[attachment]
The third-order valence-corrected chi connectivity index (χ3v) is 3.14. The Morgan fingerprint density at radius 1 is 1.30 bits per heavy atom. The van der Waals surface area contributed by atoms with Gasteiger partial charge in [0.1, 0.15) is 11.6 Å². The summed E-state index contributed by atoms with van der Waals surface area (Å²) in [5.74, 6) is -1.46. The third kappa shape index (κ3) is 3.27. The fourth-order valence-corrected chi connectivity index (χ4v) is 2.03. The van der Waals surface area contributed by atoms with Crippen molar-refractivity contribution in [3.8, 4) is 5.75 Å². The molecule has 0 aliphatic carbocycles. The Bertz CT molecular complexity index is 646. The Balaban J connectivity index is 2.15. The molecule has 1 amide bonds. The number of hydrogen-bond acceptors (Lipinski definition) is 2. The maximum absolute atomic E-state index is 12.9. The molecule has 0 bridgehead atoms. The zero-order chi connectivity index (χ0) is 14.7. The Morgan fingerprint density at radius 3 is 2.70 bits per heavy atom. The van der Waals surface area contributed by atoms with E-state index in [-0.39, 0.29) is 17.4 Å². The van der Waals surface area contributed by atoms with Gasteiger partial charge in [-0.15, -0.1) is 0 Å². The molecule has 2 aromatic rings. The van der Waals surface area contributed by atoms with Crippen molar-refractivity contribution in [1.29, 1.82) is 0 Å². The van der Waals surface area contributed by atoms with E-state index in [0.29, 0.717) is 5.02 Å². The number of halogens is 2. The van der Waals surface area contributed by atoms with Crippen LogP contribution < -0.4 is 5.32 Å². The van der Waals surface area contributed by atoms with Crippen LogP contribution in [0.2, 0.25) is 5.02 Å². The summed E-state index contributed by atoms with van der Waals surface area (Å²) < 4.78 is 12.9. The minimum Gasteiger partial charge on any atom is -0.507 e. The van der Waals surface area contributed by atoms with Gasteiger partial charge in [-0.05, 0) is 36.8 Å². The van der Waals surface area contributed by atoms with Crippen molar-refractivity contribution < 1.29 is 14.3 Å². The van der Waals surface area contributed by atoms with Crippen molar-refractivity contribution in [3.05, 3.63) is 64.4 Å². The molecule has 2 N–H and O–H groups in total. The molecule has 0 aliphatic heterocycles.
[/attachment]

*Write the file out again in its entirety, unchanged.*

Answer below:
The third-order valence-corrected chi connectivity index (χ3v) is 3.14. The Morgan fingerprint density at radius 1 is 1.30 bits per heavy atom. The van der Waals surface area contributed by atoms with Gasteiger partial charge in [0.1, 0.15) is 11.6 Å². The summed E-state index contributed by atoms with van der Waals surface area (Å²) in [5.74, 6) is -1.46. The third kappa shape index (κ3) is 3.27. The fourth-order valence-corrected chi connectivity index (χ4v) is 2.03. The van der Waals surface area contributed by atoms with Crippen molar-refractivity contribution in [3.8, 4) is 5.75 Å². The molecule has 0 aliphatic carbocycles. The Bertz CT molecular complexity index is 646. The Balaban J connectivity index is 2.15. The molecule has 1 amide bonds. The number of hydrogen-bond acceptors (Lipinski definition) is 2. The maximum absolute atomic E-state index is 12.9. The molecule has 0 bridgehead atoms. The zero-order chi connectivity index (χ0) is 14.7. The Morgan fingerprint density at radius 3 is 2.70 bits per heavy atom. The van der Waals surface area contributed by atoms with E-state index in [-0.39, 0.29) is 17.4 Å². The van der Waals surface area contributed by atoms with Gasteiger partial charge in [-0.15, -0.1) is 0 Å². The molecule has 2 aromatic rings. The van der Waals surface area contributed by atoms with Crippen molar-refractivity contribution in [1.29, 1.82) is 0 Å². The van der Waals surface area contributed by atoms with E-state index in [0.29, 0.717) is 5.02 Å². The number of halogens is 2. The van der Waals surface area contributed by atoms with Crippen LogP contribution < -0.4 is 5.32 Å². The van der Waals surface area contributed by atoms with Crippen LogP contribution in [0.2, 0.25) is 5.02 Å². The summed E-state index contributed by atoms with van der Waals surface area (Å²) < 4.78 is 12.9. The minimum Gasteiger partial charge on any atom is -0.507 e. The van der Waals surface area contributed by atoms with Gasteiger partial charge in [-0.05, 0) is 36.8 Å². The van der Waals surface area contributed by atoms with Crippen molar-refractivity contribution < 1.29 is 14.3 Å². The van der Waals surface area contributed by atoms with Crippen molar-refractivity contribution in [3.05, 3.63) is 64.4 Å². The molecule has 2 N–H and O–H groups in total. The molecule has 0 aliphatic heterocycles.